September 19, 2014 Healthy Living

Back to School: Tips for Packing Healthy Lunches

It’s that time again! The yellow buses are arriving and children are heading back to school with their freshly sharpened pencils and shiny new folders. For some parents, this means resuming another daily routine – packing lunches. Making sure your children eat healthy can take some planning, especially if they are selective eaters or if the school has restrictions on what they can bring.

As you know, children need nutritious food so their bodies grow and develop properly. Healthy meals help prevent obesity, cavities, iron deficiency, and osteoporosis, and help improve memory function and reduce absenteeism. A healthy diet is rich in fruits and vegetables, whole grains, and fat-free and low-fat dairy products.

Use these suggestions for packing nutritious, delicious, and fun lunches for your children:

Find alternatives to lunchmeat. Most lunchmeat is highly processed. Other nutritious options include hummus and cheese, cream cheese and jelly, egg salad, pesto and cheese or tomato, tuna salad, and peanut butter and honey.

Make “creative” sandwiches. Although whole-wheat bread is a nutritious choice, you may want to mix things up a bit so that your kids don’t get bored with the same lunch day after day. Try alternatives like whole-grain tortillas, whole-wheat pita, or even whole-grain waffles as a substitute for bread.

Or … don’t make sandwiches at all! There’s no rule that lunch has to be a sandwich. Kids love snacks – so, pack a substantial “snack” for lunch. Cheese and whole-grain crackers, for example, or an apple with cheese slices and a side of pretzels could be a favorite. You could also purchase thermal containers and send hot soup or spaghetti and meatballs. A thermal container keeps cold items cold as well – consider a fruit and yogurt smoothie.

Let them nibble. Kids love food in bite-sized pieces, which is why pre-packed lunches that you purchase in the supermarket are so popular. However, those items contain processed foods that are not the healthiest choices. So, create your own – you can use either a Bento-style lunchbox or small snack containers filled with nutritious foods. Things like small cubes of cheese, whole-grain crackers, and cut fruit or veggies can make for a fun lunch.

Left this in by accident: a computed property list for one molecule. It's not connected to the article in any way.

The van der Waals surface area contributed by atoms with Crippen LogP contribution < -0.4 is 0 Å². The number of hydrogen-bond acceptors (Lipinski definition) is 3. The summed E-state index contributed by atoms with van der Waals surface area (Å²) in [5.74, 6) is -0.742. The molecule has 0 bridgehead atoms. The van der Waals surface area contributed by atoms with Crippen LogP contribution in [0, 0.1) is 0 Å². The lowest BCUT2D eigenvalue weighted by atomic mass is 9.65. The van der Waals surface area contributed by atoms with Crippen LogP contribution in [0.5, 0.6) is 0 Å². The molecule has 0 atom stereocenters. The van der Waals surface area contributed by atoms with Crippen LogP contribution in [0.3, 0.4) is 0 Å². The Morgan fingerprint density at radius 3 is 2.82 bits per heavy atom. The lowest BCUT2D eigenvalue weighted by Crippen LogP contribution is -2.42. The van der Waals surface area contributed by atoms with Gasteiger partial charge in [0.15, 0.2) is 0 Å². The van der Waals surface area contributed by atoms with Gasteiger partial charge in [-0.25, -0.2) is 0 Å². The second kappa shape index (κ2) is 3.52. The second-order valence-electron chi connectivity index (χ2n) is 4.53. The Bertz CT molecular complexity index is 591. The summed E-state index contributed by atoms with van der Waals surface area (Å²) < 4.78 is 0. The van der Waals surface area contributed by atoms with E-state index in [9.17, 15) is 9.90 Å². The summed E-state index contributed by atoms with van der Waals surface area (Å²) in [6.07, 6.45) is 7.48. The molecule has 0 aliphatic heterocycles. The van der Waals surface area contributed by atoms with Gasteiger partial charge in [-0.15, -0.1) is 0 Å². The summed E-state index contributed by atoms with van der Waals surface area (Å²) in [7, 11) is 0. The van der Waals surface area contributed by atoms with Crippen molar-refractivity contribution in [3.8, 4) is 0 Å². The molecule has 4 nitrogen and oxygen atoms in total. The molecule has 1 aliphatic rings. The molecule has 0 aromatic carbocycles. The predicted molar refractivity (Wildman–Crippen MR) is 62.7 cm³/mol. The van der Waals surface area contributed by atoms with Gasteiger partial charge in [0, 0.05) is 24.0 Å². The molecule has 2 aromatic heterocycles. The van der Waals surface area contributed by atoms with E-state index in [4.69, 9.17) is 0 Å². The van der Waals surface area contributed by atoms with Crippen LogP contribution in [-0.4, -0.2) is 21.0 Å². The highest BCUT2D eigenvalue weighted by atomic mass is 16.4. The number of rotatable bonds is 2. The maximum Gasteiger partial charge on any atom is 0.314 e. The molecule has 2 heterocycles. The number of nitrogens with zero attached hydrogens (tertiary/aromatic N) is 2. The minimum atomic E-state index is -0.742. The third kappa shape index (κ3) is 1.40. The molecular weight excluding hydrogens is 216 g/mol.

Let them build their own. Another option is to pack “ingredients” in small containers so that your child can have a make-your-own-pizza day. Just include a kid-sized whole grain pizza crust, a container of tomato sauce, and some shredded cheese. Or, provide a nutritious tortilla wrap, pack it with a container of hummus and some shredded cheese and lettuce, and your child can make his or her own creation.

Dip in! If you’re trying to get your kids to eat more fresh veggies, nothing is more enticing than something to dip. Pack a container of hummus or a yogurt-based or low-fat dip, along with carrot sticks, cucumber spears, or any other favorite vegetable. It will definitely make those veggies more appetizing for a discerning little one.

Be creative. Sometimes, all it takes to make lunch fun and interesting is to cut cute shapes, add a silly picture, or throw in a little treat. You don’t need to be an artist to do this – use a cookie cutter to cut sandwiches into fun shapes or do it freehand. If making art from food isn’t your thing, try writing a joke or silly poem on a napkin and including it in their lunchbox. Anything that makes kids look forward to eating lunch is a good thing!

Remember, the key to healthy eating is to help guide your children into making nutritious choices that lead to life-long habits. As they get older, you won’t always be in control of packing their lunches, so they should understand why eating healthy is important. Even young children can take part in the decision process. Let them accompany you to the supermarket or farmers’ market to select the foods they like, or ask them to choose what they want in their lunches. The more involved they are in the process, the more they will understand about balanced meals and healthy choices.

 

References: Centers for Disease Control and Prevention

 

Photo by buzzymelibee / CC BY

Therese Gadomski
About Author

Therese joined CDPHP in 2010 as a health promotion specialist who assists various community organizations and employer groups with providing health and wellness programs and initiatives, as well as developing and implementing health education programs and health screenings. As a registered dietitian and certified diabetes educator, Therese is passionate about helping to improve the quality of life for all within the community.

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